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Cited by 1 (0 self)
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Mathematical texts can be computerized in many ways that capture differing amounts of the mathematical meaning. At one end, there is document imaging, which captures the arrangement of black marks on paper, while at the other end there are proof assistants (e.g., Mizar, Isabelle, Coq, etc.), which capture the full mathematical meaning and have proofs expressed in a formal foundation of mathematics. In between, there are computer typesetting systems (e.g., LATEX and Presentation MathML) and semantically oriented systems (e.g., Content MathML, OpenMath, OMDoc, etc.). The MathLang project was initiated in 2000 by Fairouz Kamareddine and Joe Wells with the aim of developing an approach for computerizing mathematical texts and knowledge which is flexible enough to connect the different approaches to computerization, which allows various degrees of formalization, and which is compatible with different logical frameworks (e.g., set theory, category theory, type theory, etc.) and proof systems. The approach is embodied in a computer representation, which we call MathLang, and associated software tools, which are being developed by ongoing work. Three Ph.D. students (Manuel Maarek (2002/2007), Krzysztof Retel (since 2004), and Robert Lamar (since 2006)) and over a dozen master’s degree and undergraduate students have worked on MathLang. The project’s progress and design choices are driven by the needs for computerizing real representative mathematical texts chosen from various
MATHRESS: A MATHEMATICAL RESEARCH SYSTEM Principal Investigator: Arnold Neumaier Funding Period: 5 years
"... This project creates foundations for an automatic system that combines the reliability and speed of a computer with the ability to perform at the level of a good mathematics student. The acronym MATHRESS abbreviating the project title, which may be pronounced “mattress”, indicates that the project s ..."
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This project creates foundations for an automatic system that combines the reliability and speed of a computer with the ability to perform at the level of a good mathematics student. The acronym MATHRESS abbreviating the project title, which may be pronounced “mattress”, indicates that the project serves to provide a good, comfortable foundation for the development of an automatic mathematical research system. The MATHRESS project creates the MATHRESS system that will itself be the foundation on which people will rely for mathematical support. VISION and OBJECTIVES. The ambitious longterm vision for our project is the creation of an expert system that supports mathematicians and scientists dealing with mathematics in: – checking their own work for correctness; – improving the quality of their presentations; – decreasing the time needed for routine work in the preparation of publications; – quickly and reliably reminding them of work done by others; – producing multiple language versions of their manuscripts; – quickly disseminating partially checked results to other users of the system; – intelligently searching a universal database of mathematical knowledge; – learning like a student from the experience accumulated during interaction with the user.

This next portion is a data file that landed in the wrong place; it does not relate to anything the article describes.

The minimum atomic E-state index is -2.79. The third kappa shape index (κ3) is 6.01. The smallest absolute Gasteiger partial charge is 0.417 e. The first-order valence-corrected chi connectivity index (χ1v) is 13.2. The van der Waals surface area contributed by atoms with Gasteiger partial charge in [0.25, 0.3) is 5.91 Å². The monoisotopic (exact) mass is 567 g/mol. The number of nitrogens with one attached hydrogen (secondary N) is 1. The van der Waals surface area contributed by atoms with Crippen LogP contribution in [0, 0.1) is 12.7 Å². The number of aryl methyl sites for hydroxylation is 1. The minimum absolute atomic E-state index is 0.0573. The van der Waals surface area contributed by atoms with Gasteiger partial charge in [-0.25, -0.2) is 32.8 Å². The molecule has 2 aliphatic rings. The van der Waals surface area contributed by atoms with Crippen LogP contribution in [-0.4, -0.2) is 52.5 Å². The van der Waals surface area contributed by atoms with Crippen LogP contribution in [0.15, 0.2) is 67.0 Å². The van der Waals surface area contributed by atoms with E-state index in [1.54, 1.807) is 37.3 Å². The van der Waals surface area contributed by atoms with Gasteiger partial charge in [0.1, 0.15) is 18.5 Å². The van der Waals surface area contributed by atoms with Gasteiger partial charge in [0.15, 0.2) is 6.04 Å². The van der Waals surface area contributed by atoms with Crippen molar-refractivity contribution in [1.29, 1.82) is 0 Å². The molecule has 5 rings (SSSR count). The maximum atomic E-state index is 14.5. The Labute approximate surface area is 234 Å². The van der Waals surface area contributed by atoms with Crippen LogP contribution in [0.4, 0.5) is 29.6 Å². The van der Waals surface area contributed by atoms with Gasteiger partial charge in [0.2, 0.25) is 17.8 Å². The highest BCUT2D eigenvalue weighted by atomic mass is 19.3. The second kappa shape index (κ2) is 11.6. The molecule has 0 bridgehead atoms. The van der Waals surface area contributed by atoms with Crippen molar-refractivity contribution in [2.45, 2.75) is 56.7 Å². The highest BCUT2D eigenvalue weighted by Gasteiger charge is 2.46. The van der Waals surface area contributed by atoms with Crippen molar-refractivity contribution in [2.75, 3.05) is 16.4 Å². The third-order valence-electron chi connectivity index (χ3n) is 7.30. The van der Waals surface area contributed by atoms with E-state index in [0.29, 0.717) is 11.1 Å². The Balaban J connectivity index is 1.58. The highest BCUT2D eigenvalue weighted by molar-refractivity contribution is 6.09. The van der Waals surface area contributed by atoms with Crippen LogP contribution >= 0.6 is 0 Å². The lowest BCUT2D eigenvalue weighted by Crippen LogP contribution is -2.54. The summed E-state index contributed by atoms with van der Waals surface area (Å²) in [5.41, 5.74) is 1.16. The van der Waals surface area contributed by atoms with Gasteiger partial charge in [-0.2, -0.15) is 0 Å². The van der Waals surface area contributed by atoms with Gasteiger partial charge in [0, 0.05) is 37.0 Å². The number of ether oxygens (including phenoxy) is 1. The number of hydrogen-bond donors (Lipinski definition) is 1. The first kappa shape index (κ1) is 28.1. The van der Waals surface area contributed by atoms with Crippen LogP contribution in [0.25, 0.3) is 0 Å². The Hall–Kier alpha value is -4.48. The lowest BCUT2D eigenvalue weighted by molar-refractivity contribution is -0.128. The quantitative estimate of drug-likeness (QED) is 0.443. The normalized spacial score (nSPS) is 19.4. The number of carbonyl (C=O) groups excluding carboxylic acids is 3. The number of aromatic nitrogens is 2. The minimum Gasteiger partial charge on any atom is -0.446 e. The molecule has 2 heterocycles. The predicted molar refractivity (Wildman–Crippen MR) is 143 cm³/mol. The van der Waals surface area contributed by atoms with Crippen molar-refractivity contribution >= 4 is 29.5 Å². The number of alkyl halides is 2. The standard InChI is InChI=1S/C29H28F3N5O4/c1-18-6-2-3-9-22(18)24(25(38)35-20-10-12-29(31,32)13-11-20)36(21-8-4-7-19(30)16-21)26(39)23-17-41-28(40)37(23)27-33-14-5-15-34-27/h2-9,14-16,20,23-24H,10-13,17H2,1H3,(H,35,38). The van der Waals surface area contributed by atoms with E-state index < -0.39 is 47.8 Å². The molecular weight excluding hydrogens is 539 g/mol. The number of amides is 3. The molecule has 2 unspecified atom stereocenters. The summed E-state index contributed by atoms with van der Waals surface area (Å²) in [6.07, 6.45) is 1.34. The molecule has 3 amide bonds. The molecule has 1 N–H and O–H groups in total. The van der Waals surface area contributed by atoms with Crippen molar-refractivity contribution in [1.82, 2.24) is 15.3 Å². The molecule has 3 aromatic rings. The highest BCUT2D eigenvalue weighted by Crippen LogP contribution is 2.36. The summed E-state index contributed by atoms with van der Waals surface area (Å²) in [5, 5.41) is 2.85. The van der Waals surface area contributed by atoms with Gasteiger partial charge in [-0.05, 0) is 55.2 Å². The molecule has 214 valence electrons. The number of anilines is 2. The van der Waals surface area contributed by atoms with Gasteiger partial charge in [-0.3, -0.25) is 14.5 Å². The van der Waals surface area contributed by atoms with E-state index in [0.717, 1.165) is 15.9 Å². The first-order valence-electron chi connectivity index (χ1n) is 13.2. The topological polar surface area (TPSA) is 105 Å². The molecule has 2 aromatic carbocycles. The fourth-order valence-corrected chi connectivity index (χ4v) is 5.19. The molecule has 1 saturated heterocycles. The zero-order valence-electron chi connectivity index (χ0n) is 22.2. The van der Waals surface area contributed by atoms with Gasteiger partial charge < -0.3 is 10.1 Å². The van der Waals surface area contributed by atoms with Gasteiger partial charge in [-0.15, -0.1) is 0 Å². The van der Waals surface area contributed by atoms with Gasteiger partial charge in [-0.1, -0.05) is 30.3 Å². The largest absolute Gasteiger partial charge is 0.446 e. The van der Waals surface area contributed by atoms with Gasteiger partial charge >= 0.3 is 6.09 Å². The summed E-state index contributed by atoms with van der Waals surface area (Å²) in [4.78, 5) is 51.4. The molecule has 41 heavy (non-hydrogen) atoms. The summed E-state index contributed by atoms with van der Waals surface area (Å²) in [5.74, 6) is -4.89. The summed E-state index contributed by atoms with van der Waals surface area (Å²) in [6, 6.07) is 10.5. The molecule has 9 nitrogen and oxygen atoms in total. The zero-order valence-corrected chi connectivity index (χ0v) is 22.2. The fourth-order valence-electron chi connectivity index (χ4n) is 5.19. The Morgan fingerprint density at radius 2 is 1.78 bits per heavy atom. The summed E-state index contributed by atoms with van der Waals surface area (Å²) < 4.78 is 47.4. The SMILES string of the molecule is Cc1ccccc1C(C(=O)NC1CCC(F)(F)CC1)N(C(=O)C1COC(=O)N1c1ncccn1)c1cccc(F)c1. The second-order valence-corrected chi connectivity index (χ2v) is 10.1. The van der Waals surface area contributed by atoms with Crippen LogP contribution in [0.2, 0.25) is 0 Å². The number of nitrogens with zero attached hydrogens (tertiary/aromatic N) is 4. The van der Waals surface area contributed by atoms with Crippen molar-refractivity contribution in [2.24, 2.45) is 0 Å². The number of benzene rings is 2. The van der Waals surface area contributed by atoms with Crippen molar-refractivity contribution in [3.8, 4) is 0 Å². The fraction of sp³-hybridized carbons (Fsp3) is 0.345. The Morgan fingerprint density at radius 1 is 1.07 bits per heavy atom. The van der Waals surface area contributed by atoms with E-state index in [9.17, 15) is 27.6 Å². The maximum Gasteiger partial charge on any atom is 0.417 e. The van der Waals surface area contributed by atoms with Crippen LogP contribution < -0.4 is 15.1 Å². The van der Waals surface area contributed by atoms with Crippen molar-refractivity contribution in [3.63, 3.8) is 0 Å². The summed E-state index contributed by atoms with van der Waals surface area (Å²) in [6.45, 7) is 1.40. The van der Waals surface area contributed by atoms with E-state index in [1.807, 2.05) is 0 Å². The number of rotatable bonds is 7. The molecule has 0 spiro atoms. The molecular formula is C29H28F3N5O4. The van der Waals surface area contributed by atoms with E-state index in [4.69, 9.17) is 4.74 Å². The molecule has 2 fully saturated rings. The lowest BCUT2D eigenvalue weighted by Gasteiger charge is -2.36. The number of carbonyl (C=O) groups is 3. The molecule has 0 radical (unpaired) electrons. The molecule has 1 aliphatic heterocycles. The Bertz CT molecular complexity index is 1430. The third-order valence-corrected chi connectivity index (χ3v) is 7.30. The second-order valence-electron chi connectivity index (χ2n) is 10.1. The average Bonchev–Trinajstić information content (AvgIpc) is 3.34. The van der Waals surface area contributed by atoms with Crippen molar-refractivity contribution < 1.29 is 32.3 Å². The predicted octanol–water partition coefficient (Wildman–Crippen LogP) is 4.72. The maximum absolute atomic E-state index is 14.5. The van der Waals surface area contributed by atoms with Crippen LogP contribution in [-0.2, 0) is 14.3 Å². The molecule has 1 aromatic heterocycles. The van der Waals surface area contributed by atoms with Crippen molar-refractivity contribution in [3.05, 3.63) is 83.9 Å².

(ULTRA group, HeriotWatt University)
"... Abstract. In only few decades, computers have changed the way we approach documents. Throughout history, mathematicians and philosophers had clarified the relationship between mathematical thoughts and their textual and symbolic representations. We discuss here the consequences of computerbased for ..."
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Abstract. In only few decades, computers have changed the way we approach documents. Throughout history, mathematicians and philosophers had clarified the relationship between mathematical thoughts and their textual and symbolic representations. We discuss here the consequences of computerbased formalisation for mathematical authoring habits and we present an overview of our approach for computerising mathematical texts. 1.
A modeling system for mathematics
"... This project aims at the development of a flexible modeling system for the specification of models for largescale numerical work in optimization, data analysis, and partial differential equations. Its input should be provided in a form natural for the working mathematician, while the choice of the ..."
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This project aims at the development of a flexible modeling system for the specification of models for largescale numerical work in optimization, data analysis, and partial differential equations. Its input should be provided in a form natural for the working mathematician, while the choice of the numerical solvers and the transformation to the format required by the solvers is done by the interface system. The input format should combine the simplicity of LaTeX source code with the semantic conciseness and modularity of current modeling languages such as AMPL, and it should be as close as possible to the mathematical language people use to explain and communicate their models in publications and lectures. In order that the system is useful for the intended applications, interfaces translating the model formulated in the proposed system into the input required for current state of the art solvers, and into the dominant current modeling languages are needed and shall be provided. Moreover, certain shortcomings of the current generation of modeling languages, such as the lack of support for the correct treatment of uncertainties and rounding errors, shall be overcome. The experience gained in this project will be useful in future work in the more general context